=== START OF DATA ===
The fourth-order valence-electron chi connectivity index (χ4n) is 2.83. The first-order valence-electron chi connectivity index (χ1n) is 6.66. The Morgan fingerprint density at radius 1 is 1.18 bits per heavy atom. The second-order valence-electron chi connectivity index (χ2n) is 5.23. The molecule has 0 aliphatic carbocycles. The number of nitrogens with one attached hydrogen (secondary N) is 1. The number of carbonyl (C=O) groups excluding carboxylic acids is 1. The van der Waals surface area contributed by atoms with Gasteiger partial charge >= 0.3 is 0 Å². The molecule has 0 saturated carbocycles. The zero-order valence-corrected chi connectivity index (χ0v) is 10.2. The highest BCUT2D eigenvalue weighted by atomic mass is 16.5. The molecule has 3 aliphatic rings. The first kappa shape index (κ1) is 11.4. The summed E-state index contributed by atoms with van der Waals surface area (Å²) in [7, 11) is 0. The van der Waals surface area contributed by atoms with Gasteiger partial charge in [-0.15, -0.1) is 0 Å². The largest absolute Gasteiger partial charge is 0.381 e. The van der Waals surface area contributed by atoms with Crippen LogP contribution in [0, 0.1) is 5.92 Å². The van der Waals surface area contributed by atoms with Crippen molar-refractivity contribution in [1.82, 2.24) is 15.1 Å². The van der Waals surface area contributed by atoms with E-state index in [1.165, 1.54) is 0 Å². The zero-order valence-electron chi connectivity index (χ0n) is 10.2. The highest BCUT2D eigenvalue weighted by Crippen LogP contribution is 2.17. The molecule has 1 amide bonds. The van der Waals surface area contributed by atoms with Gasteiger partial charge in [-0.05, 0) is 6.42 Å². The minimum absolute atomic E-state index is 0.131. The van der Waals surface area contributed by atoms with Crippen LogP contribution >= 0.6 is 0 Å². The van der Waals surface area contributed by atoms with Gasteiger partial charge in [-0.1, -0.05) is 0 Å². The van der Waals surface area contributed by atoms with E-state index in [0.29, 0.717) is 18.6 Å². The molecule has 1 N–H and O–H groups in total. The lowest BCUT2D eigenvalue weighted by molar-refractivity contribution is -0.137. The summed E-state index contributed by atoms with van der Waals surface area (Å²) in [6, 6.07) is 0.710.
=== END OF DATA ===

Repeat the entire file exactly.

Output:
The fourth-order valence-electron chi connectivity index (χ4n) is 2.83. The first-order valence-electron chi connectivity index (χ1n) is 6.66. The Morgan fingerprint density at radius 1 is 1.18 bits per heavy atom. The second-order valence-electron chi connectivity index (χ2n) is 5.23. The molecule has 0 aliphatic carbocycles. The number of nitrogens with one attached hydrogen (secondary N) is 1. The number of carbonyl (C=O) groups excluding carboxylic acids is 1. The van der Waals surface area contributed by atoms with Gasteiger partial charge >= 0.3 is 0 Å². The molecule has 0 saturated carbocycles. The zero-order valence-corrected chi connectivity index (χ0v) is 10.2. The highest BCUT2D eigenvalue weighted by atomic mass is 16.5. The molecule has 3 aliphatic rings. The first kappa shape index (κ1) is 11.4. The summed E-state index contributed by atoms with van der Waals surface area (Å²) in [7, 11) is 0. The van der Waals surface area contributed by atoms with Gasteiger partial charge in [-0.15, -0.1) is 0 Å². The largest absolute Gasteiger partial charge is 0.381 e. The van der Waals surface area contributed by atoms with Crippen LogP contribution in [0, 0.1) is 5.92 Å². The van der Waals surface area contributed by atoms with Crippen molar-refractivity contribution in [1.82, 2.24) is 15.1 Å². The van der Waals surface area contributed by atoms with E-state index in [1.165, 1.54) is 0 Å². The zero-order valence-electron chi connectivity index (χ0n) is 10.2. The highest BCUT2D eigenvalue weighted by Crippen LogP contribution is 2.17. The molecule has 1 amide bonds. The van der Waals surface area contributed by atoms with Gasteiger partial charge in [-0.05, 0) is 6.42 Å². The minimum absolute atomic E-state index is 0.131. The van der Waals surface area contributed by atoms with Crippen LogP contribution >= 0.6 is 0 Å². The van der Waals surface area contributed by atoms with Gasteiger partial charge in [-0.1, -0.05) is 0 Å². The van der Waals surface area contributed by atoms with E-state index in [0.29, 0.717) is 18.6 Å². The molecule has 1 N–H and O–H groups in total. The lowest BCUT2D eigenvalue weighted by molar-refractivity contribution is -0.137. The summed E-state index contributed by atoms with van der Waals surface area (Å²) in [6, 6.07) is 0.710.